Hey Taylor - I have friends who keep talking about this FIRE movement (financial independence retire early, I think). It seems like something that’s either too good to be true, or you just have to make millions in your 20s and 30s. Am I missing something? -DJ
Hey DJ - You’re not missing much, just doing a bit of oversimplifying. The idea of retiring at 35 or 40 sounds glamorous and somewhat unrealistic, but it is possible and it actually might not be as glamorous as you think. I’ll try to give you a succinct breakdown.
1. Make a million dollars in your 20s and 30s. This sounds like a lot, but it’s not that crazy a number. Let’s say you get a job at 21 with a salary of 35K. If you can get a 5% raise each year, either through the company or by seeking out higher salaries, you should be making 50-60K a year when you’re in your early 30s. If you don’t have any debt and keep minimal expenses, a significant portion of that income can go into an investment account that continues to compound your earnings. As long as you invest in quality stocks and bonds, turning a modest salary into a million dollars isn’t that far fetched. Why a million? Because that’s usually the number for the FIRE model of living. If you can make more, feel free to do so.
2. Avoid most luxury buys. If you have an inheritance and can get a good deal on a house, that might help with your retirement plans down the road. Otherwise, leaving the workforce early usually means renting cheaply or living nomadically for the foreseeable future. A lot of people use the international house-sitting sites, going where the wind takes them and living for free. You probably won’t be living in a gated community and playing golf every day of your retirement, but that’s usually not the goal for people who ditch their jobs while still relatively young.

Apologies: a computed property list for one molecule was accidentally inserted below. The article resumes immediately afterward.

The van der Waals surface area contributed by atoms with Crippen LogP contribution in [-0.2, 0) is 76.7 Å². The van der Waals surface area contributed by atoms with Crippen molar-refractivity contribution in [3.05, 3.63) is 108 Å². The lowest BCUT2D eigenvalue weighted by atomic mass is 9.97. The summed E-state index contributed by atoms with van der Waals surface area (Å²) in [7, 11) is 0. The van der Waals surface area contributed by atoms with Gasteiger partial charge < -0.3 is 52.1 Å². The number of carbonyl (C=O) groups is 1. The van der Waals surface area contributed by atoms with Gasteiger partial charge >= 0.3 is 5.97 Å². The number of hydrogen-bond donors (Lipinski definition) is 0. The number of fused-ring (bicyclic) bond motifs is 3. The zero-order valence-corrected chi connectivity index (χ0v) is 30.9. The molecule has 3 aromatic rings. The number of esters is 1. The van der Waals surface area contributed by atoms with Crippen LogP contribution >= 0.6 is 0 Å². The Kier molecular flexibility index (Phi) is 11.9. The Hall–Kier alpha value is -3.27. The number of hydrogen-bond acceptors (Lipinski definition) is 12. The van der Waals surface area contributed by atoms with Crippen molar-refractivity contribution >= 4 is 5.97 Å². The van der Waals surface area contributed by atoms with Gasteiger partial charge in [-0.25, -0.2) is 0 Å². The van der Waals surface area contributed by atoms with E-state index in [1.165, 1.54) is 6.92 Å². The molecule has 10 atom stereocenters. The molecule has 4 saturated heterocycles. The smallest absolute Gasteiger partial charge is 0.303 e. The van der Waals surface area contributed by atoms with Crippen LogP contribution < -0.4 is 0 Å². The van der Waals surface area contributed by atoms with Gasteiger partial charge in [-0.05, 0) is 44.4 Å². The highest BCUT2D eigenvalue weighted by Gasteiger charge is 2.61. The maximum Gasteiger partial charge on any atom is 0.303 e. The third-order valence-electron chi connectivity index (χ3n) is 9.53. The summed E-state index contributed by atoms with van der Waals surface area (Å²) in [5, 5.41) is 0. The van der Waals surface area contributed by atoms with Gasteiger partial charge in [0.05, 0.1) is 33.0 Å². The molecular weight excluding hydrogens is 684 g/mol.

3. Weather the storms. The rule of thumb for this lifestyle is living of 4% of your portfolio amount. That means you have more money when your assets increase in value, and less money when the markets are struggling. If you have a million-dollar portfolio, you have $40,000 a year to live off. This math shows how feasible an early retirement might be, but the variables of healthcare, having a family and unexpected expenses still loom large. If you commit to a jobless life at the age of 40, you will be closely monitoring your money for the rest of time.
Is early retirement possible? It really, really is. Is there a cheat code that makes it easy? There definitely is not. It’s a lifestyle you have to identify with, but it’s one you can absolutely strive to live. Hope this helps, DJ!